Cotton farming continues to be a high priority, albeit a decision to drill down their high of 5,000 cotton acres four years ago to gain higher returns on processing tomatoes. This year, the family will plant 2,000-3,000 acres of Hazera, Acala, or Pima varieties - depending on market and weather conditions at planting.

“We would like to plant more cotton this year,” Michael said. “Cotton prices are actually high right now (early April) and our yields and quality have been excellent. The lack of water is holding us back.”



The desire to plant more cotton is partly due to a decision made several years ago to purchase three of the newest generation GPS-guided John Deere harvesters which roll and store cotton at the back of the picker and drop it at the end of the row.

This reduces field passes, fuel costs, and the number of workers and concerns for their safety. These savings, Michael says, are slightly offset by the higher cost of the wrapping material.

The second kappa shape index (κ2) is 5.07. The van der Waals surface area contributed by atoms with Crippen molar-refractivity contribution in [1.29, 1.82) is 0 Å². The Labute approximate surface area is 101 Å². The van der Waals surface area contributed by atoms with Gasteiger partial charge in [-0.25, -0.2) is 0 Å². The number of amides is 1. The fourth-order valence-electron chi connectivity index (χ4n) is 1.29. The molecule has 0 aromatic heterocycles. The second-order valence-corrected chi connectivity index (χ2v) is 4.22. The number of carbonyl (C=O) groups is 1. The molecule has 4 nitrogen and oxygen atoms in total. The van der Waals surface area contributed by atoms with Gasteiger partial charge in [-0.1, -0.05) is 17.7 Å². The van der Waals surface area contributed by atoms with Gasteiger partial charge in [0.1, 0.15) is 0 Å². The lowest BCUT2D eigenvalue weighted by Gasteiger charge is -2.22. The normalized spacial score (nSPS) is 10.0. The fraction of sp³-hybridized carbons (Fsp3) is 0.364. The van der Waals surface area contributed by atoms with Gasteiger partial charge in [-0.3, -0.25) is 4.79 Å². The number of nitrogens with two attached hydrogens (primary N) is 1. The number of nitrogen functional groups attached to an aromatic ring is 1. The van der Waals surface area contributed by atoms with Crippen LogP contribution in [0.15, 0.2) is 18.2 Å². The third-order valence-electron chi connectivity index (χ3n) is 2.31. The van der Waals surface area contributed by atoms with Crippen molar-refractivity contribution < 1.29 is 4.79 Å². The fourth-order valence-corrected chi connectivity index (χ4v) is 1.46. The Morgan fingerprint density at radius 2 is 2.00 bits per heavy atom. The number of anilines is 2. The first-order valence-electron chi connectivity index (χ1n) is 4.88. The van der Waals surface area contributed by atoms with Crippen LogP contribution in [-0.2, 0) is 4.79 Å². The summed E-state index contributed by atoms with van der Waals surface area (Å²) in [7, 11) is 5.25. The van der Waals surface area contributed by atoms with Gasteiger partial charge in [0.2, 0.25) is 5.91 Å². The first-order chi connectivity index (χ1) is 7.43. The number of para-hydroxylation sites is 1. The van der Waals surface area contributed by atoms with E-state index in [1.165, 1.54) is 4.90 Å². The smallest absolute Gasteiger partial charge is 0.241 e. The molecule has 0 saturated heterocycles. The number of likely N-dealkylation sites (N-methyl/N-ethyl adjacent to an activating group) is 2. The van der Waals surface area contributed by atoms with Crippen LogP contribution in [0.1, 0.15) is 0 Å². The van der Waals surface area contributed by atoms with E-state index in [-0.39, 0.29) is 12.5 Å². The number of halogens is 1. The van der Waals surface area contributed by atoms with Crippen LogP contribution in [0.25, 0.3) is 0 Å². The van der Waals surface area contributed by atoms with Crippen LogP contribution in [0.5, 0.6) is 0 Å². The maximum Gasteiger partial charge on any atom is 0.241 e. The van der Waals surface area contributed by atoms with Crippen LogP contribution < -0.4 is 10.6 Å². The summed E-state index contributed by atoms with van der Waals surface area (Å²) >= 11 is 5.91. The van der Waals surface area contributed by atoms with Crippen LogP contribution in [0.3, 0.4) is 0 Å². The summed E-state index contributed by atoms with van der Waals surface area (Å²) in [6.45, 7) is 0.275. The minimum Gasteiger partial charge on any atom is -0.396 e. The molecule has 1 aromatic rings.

Want the latest agricultural news each day? Click here for the Western Farm Press Daily e-mail newsletter.


The farm has also incorporated reduced tillage practices. At one time, Michael says it took up to seven passes to prepare fields to plant cotton and other crops. Today it requires two trips through the fields.

The company’s commitment to its employees and the stewardship of the land is evident. They recognize their team’s hard work by providing health care, a defined benefits pension plan, and profit sharing.

Environmentally, the family continues to evaluate and incorporate the latest equipment, technology, monitoring, and research innovations to protect and preserve the farm’s investment.



Buried drip was incorporated on 60-inch tomato beds which can be split when rotating to cotton. The collaboration with researchers to screen new products and ideas is important to the farming operation.

New regulations limiting chemistries to protect crops from insect and weed pressures are a concern, Michael says. Besides spider mites, there is low lygus pressure and no whitefly. Some Race 4 fusarium has been found but is not widespread.

“We use integrated pest management to determine spray thresholds and we try to use good levels of beneficial insects and softer chemistries,” he said.